Monday, September 28, 2009

Why not just buy an island and be done with it?

Homeless sex offenders directed to woods

Georgia's tough sex offender law is forcing some who can't find places to live to take up residence in a tent in a wooded area behind a suburban Atlanta office park.

This is nuts. Nine men are now living in the camp in Marietta, GA. Registered sex offenders in the area can't live within 1000 feet of a school, church, park, or other spot where children gather, which means the vast majority of the metro area is off limits. Granted, all but nine of the registered offenders in the city have found places at least a step above this last resort, but I'm sure it wasn't easy for all of them.

One of the men has a wife and a home, but isn't allowed to live there. Which makes perfect sense, because we wouldn't want a man working to reform himself and live a decent life to have the support of family and the stability of a home. The state of Georgia is just setting this guy up to fail because it seems inevitable that if he can't find somewhere with a roof, he's going to sneak into his home on those cold nights.

Driving registered sex offenders into the woods and under bridges seems so pointless to me. The men in this article describe feeling hopeless, like animals. They can't adequately shower or brush their teeth. They can't keep themselves dry or warm. That's not placing offenders in an atmosphere where they are likely to succeed. Is it too Machiavellian of me to wonder whether that's the point of these laws? We can't just incarcerate people forever, so let's set up such onerous restrictions on them that it's virtually impossible for them to comply and then we can keep locking them up for new violations. I really can't think of any other way that society is protected by forcing these men to live like this.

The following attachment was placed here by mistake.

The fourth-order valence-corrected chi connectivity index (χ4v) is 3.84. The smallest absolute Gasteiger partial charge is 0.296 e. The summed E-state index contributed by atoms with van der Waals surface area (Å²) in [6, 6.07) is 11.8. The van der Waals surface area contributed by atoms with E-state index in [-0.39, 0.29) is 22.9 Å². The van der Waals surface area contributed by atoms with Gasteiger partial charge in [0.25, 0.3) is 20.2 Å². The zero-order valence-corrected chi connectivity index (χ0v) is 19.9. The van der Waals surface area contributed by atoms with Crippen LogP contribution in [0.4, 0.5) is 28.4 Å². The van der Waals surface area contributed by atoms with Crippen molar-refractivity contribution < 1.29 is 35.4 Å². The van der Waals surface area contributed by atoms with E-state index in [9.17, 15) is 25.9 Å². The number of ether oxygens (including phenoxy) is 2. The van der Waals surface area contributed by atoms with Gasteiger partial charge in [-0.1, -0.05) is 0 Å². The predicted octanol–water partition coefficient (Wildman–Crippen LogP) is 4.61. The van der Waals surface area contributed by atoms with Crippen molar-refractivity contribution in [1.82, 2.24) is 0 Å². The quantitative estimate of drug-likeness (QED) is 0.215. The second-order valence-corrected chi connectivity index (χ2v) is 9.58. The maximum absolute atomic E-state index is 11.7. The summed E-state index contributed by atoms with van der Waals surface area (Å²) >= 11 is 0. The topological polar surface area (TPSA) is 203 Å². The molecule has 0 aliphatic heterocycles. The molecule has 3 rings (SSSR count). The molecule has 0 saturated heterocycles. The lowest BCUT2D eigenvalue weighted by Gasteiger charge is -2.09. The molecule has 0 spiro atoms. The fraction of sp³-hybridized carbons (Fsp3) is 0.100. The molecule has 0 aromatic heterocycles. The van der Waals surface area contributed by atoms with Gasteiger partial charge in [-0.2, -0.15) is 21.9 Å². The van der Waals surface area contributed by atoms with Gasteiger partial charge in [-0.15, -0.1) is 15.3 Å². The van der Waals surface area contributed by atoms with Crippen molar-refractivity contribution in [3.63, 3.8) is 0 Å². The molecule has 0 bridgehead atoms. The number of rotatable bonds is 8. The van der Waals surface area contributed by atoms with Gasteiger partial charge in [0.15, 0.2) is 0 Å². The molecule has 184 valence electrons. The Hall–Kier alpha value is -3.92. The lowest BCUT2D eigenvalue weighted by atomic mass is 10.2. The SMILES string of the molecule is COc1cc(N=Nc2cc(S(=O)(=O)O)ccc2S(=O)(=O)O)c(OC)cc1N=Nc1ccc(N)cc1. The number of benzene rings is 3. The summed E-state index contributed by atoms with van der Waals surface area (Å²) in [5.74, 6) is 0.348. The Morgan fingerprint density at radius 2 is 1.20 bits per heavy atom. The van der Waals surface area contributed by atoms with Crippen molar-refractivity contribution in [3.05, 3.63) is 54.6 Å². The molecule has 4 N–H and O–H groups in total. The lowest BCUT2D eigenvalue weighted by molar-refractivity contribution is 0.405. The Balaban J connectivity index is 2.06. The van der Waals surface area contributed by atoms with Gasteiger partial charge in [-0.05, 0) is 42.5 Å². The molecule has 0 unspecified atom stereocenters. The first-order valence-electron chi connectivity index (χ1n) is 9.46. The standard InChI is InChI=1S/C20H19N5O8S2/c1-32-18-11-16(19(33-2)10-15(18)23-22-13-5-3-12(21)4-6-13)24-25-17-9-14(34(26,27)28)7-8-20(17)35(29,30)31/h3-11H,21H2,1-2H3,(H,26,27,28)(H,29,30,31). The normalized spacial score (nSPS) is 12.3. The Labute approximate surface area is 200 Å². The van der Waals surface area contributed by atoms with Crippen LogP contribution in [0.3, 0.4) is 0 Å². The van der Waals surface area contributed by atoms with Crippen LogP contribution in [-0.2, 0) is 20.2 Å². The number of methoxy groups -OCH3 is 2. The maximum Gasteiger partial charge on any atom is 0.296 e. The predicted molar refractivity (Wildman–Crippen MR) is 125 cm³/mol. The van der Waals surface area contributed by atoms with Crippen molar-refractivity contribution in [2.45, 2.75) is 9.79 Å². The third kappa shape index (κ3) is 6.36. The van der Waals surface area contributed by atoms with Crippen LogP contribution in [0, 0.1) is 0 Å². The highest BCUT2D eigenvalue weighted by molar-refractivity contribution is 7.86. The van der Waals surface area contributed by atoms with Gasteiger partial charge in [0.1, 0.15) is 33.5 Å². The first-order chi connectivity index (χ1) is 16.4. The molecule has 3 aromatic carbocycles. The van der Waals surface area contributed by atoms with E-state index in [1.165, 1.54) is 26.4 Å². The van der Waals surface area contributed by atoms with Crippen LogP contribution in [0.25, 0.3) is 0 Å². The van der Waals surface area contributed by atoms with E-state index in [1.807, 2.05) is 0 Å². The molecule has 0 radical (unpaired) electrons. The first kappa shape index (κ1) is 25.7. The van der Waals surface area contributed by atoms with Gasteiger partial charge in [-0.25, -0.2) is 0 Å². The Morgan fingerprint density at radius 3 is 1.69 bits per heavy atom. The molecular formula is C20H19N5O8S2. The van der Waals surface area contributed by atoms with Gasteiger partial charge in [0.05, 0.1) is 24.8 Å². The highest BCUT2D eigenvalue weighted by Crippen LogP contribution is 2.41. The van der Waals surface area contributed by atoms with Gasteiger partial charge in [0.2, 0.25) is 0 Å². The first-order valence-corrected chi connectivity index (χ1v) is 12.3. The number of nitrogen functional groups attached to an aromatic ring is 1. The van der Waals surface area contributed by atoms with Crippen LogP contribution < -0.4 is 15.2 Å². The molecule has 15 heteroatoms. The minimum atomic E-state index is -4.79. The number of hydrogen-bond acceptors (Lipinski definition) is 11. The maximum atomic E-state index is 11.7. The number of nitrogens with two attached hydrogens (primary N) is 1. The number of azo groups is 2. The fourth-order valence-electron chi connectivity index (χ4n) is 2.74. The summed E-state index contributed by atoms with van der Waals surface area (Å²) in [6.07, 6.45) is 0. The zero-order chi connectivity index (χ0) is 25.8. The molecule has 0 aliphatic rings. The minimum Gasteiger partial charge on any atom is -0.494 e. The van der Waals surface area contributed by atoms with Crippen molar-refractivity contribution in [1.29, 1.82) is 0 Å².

Burt Likko said...

I think you are being too Machiavellian. You assume that the authors of these laws intentionally wrote them with this result in mind. In fact, it's more likely that these laws were written to respond to one or more of the periodic waves of anti-crime hysteria that sweep through the electorate with no thought whatsoever given to the practical results of their enactment. And given that these are registered sex offenders, rallying political support behind implementing some semblance of common sense to the way the laws are actually administered will be very, very challenging because a great many people are unsophisticated enough to ignore the fact that no, we can't really incarcerate everyone forever.

Jay said...

I believe they knew exactly what they were doing with this law: They were trying to force sex offenders out of Georgia, or if they won't leave, put them in jail forever. A second conviction for "Failure to Register" here is mandatory LIFE.

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